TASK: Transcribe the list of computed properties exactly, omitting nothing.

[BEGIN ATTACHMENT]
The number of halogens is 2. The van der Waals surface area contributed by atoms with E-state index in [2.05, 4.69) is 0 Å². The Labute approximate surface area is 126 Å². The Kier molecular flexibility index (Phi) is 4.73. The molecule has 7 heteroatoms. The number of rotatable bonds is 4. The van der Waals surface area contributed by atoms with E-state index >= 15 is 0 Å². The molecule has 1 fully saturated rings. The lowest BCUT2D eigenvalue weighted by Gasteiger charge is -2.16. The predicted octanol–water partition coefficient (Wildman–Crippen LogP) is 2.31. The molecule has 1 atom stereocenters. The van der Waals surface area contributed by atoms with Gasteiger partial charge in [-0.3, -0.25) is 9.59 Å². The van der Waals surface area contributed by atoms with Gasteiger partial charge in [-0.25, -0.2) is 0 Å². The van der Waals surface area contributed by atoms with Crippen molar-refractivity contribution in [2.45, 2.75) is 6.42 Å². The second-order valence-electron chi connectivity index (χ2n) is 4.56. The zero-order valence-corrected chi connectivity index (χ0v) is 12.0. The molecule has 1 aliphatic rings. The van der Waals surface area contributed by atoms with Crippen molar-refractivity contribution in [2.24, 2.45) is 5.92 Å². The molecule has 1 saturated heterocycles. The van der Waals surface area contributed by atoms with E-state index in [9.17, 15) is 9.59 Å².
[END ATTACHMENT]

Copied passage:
The number of halogens is 2. The van der Waals surface area contributed by atoms with E-state index in [2.05, 4.69) is 0 Å². The Labute approximate surface area is 126 Å². The Kier molecular flexibility index (Phi) is 4.73. The molecule has 7 heteroatoms. The number of rotatable bonds is 4. The van der Waals surface area contributed by atoms with E-state index >= 15 is 0 Å². The molecule has 1 fully saturated rings. The lowest BCUT2D eigenvalue weighted by Gasteiger charge is -2.16. The predicted octanol–water partition coefficient (Wildman–Crippen LogP) is 2.31. The molecule has 1 atom stereocenters. The van der Waals surface area contributed by atoms with Gasteiger partial charge in [-0.3, -0.25) is 9.59 Å². The van der Waals surface area contributed by atoms with Gasteiger partial charge in [-0.25, -0.2) is 0 Å². The van der Waals surface area contributed by atoms with Crippen molar-refractivity contribution in [2.45, 2.75) is 6.42 Å². The second-order valence-electron chi connectivity index (χ2n) is 4.56. The zero-order valence-corrected chi connectivity index (χ0v) is 12.0. The molecule has 1 aliphatic rings. The van der Waals surface area contributed by atoms with Crippen molar-refractivity contribution in [2.24, 2.45) is 5.92 Å². The molecule has 1 saturated heterocycles. The van der Waals surface area contributed by atoms with E-state index in [9.17, 15) is 9.59 Å².